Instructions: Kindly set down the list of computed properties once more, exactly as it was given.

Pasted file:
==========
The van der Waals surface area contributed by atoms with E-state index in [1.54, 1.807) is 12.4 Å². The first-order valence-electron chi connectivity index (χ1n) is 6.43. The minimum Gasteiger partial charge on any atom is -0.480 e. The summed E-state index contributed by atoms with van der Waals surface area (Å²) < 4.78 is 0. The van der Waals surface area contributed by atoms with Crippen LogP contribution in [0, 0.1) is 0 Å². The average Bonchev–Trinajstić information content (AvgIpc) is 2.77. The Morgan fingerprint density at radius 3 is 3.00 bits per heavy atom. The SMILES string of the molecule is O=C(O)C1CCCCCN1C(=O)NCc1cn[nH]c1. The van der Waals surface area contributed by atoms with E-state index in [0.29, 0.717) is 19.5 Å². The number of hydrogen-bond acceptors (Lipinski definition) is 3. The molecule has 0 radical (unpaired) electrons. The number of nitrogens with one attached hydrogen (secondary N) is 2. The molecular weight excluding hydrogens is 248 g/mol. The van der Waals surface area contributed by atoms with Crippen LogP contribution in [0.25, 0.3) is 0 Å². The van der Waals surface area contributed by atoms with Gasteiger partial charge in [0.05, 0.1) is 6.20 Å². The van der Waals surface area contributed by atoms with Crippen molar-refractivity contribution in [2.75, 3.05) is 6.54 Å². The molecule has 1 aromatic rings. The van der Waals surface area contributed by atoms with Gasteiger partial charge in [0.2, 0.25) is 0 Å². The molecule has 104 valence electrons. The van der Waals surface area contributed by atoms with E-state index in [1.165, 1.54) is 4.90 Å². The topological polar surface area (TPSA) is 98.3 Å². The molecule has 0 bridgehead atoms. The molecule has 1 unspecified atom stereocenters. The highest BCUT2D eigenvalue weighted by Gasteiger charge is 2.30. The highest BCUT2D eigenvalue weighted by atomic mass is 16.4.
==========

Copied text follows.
The van der Waals surface area contributed by atoms with E-state index in [1.54, 1.807) is 12.4 Å². The first-order valence-electron chi connectivity index (χ1n) is 6.43. The minimum Gasteiger partial charge on any atom is -0.480 e. The summed E-state index contributed by atoms with van der Waals surface area (Å²) < 4.78 is 0. The van der Waals surface area contributed by atoms with Crippen LogP contribution in [0, 0.1) is 0 Å². The average Bonchev–Trinajstić information content (AvgIpc) is 2.77. The Morgan fingerprint density at radius 3 is 3.00 bits per heavy atom. The SMILES string of the molecule is O=C(O)C1CCCCCN1C(=O)NCc1cn[nH]c1. The van der Waals surface area contributed by atoms with E-state index in [0.29, 0.717) is 19.5 Å². The number of hydrogen-bond acceptors (Lipinski definition) is 3. The molecule has 0 radical (unpaired) electrons. The number of nitrogens with one attached hydrogen (secondary N) is 2. The molecular weight excluding hydrogens is 248 g/mol. The van der Waals surface area contributed by atoms with Crippen LogP contribution in [0.25, 0.3) is 0 Å². The van der Waals surface area contributed by atoms with Gasteiger partial charge in [0.05, 0.1) is 6.20 Å². The van der Waals surface area contributed by atoms with Crippen molar-refractivity contribution in [2.75, 3.05) is 6.54 Å². The molecule has 1 aromatic rings. The van der Waals surface area contributed by atoms with Gasteiger partial charge in [0.2, 0.25) is 0 Å². The molecule has 104 valence electrons. The van der Waals surface area contributed by atoms with E-state index in [1.165, 1.54) is 4.90 Å². The topological polar surface area (TPSA) is 98.3 Å². The molecule has 0 bridgehead atoms. The molecule has 1 unspecified atom stereocenters. The highest BCUT2D eigenvalue weighted by Gasteiger charge is 2.30. The highest BCUT2D eigenvalue weighted by atomic mass is 16.4.